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[suse-security] Secure Base with PaX, ProPolice, and pie

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I'm a Gentoo user.  I use Hardened Gentoo.  I'll spare you my life's
story; I believe that a proper PaX enabled kernel with a pie/ssp
executable base is appropriate security for a desktop user.  The
overhead is low, the security gains are high, and it's uninvasive
(transparent) to the user.  Everything runs under it here, with a small
list (see under COMATIBILITY) of relaxed restrictions to apply to
executables with chpax/paxctl.

As I am not a SuSE user, I do not know if SuSE implements an NX
technology.  If SuSE does implement PaX, this may prove interesting:
The bug ID noted in the COMPATIBILITY section gives a list of all
packages that to my knowledge can't be currently built to work 100%
guaranteed under PaX.

If SuSE currently implements ExecShield, I believe it may be useful to
evaluate PaX versus ExecShield.  PaX is still under active development,
and was originally released in late 2000.  It is a fairly mature
technology, and provides per-executable security relaxation via elf
header markings.  Most executables can run under full PaX restrictions
without a hitch.

For the timebeing, it may be wise to disable the "Disallow ELF Text
Relocations" option under Address Space Layout Randomization in PaX;
this is extremely restrictive, and will definitely break X with the


In my personal experience (kernel compile timing tests), full PaX with
SEGMEXEC and ASLR causes a 0.6% performance hit.  The pie/ssp stuff
seems to give no significant overhead.  All in all, this stuff is pretty
much sane to have on by default in terms of performance.


As for compatibility, much breaks under PaX.  This is ok.  PaX allows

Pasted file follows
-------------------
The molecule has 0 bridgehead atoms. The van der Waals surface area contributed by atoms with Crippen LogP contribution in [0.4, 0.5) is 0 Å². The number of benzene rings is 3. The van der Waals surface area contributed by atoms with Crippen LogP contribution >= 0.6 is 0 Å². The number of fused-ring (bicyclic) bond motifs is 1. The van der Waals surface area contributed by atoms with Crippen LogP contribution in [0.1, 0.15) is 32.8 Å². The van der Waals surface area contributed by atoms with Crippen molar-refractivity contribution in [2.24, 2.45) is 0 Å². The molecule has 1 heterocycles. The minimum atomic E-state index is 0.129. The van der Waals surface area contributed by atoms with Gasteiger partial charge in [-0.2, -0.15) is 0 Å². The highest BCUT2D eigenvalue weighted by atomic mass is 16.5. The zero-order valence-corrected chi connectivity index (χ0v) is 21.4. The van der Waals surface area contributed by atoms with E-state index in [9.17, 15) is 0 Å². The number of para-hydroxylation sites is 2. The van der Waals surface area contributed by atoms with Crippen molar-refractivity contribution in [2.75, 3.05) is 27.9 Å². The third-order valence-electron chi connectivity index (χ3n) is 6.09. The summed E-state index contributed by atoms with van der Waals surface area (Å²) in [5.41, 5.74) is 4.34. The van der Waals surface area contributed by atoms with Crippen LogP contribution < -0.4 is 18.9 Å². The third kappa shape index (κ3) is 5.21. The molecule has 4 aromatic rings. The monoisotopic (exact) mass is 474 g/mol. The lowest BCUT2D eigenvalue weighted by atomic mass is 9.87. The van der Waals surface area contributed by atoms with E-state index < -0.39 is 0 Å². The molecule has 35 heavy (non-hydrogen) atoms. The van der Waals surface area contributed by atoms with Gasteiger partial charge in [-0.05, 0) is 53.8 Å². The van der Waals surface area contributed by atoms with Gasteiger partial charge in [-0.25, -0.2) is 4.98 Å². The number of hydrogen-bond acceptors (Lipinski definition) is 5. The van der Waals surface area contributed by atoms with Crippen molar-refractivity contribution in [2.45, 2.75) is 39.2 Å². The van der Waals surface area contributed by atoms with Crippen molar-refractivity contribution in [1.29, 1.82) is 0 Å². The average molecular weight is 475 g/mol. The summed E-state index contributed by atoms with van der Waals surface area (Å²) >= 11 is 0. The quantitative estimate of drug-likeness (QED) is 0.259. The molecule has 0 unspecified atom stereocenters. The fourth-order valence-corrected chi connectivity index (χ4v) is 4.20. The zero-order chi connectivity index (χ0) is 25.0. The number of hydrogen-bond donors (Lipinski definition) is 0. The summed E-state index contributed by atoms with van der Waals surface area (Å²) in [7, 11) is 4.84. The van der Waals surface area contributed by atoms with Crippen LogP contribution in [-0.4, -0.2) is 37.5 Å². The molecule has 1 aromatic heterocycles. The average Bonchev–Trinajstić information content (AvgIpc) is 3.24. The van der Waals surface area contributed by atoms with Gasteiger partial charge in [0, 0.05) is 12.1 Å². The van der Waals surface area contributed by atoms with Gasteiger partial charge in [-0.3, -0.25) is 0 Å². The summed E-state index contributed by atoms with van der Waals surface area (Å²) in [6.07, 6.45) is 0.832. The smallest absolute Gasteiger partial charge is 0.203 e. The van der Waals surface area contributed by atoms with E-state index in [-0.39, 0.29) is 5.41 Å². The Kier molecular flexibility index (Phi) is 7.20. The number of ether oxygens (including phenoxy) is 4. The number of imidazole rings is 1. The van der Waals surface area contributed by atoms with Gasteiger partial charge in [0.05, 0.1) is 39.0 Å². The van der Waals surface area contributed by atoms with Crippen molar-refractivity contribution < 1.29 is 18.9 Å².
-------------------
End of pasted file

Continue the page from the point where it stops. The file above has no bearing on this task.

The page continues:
you to mark the headers of binaries to relax restrictions on them; and
there's a pretty comprehensive set of markings in Gentoo Bugzilla Bug
#40665 at http://bugs.gentoo.org/show_bug.cgi?id=40665 that you can
start with.  You can have a start-up script to handle this; but it's
also interesting to note that because these mark up the header of the
binary, you can store pre-marked binaries in the RPM.

You'll want to do a few toolchain changes for PaX.
http://pax.grsecurity.net/ has patches for binutils that add in the elf
header fields for paxctl; you'll want to support both fields in any
pax-enabled kernel because binary-only stuff will only support the
nonstandard, legacy chpax fields.  Paxctl uses fields that are
specifically set aside for PaX.

ProPolice is a gcc patch that adds stack smash protection via
- -fstack-protector.  Some things such as mozilla and firefox set this off
themselves, so of course don't compile them with this.  Most everything
else runs fine with it.

There are also various things you can do to produce -fPIC -pie by
default executables.  Lots of things (KDE, Qt) don't like this, so watch
what you do.  There *is* a pie-by-default patch being worked on by the
Hardened Gentoo project; kde ebuilds still use -fno-pic to disable it so
that KDE doesn't break.  Watch what you do this to.


I wrote a wikipedia on PaX.  http://en.wikipedia.org/wiki/PaX would be
said wikipedia article.

PaX basically supplies NX capabality and proper VM policy.  ExecShield
is similar to PaX; but PaX is from late 2000 and actively maintained
still, and thus more mature.  It provides mprotect() restrictions and
full address space layout randomization, as well as low-overhead noexec
pages and policy to prevent PROT_WRITE|PROT_EXEC pages and to prevent
!PROT_EXEC pages from getting PROT_EXEC.

This basically prevents any sort of code injection.  Also, any attacks
relying on executing existing code must be able to map out the layout of
loaded libraries and the executable base.



This segfaults or exits or somehow kills programs if you write past the
end of a stack-allocated array.  It costs a few extra instructions and a
function call.  Gentoo, of course, supplies ProPolice with their gcc ebuild.


Position Independent Executable.  These executables are just like shared
libraries, except they have main().  This allows the executable base to
be loaded anywhere in VM space.  By doing this, PaX won't have to do odd
mappings to map those exceutables randomly into VM space.  This saves on

Of course, not all binaries can be made position independent (Closed
source stuff, KDE, etc); do your testing.


The result of supplying a PaX kernel with a pie-ssp base is fairly
straightforward:  Most exploits in software such as the wu-ftp exploit
from a few years ago will be made into simple DoS attacks; rather than
handing over a root shell, they will just cause the affected task to crash.

Interestingly enough, the security advisory on wu-ftp recommended making
the stack nonexecutable.  This will achieve that.
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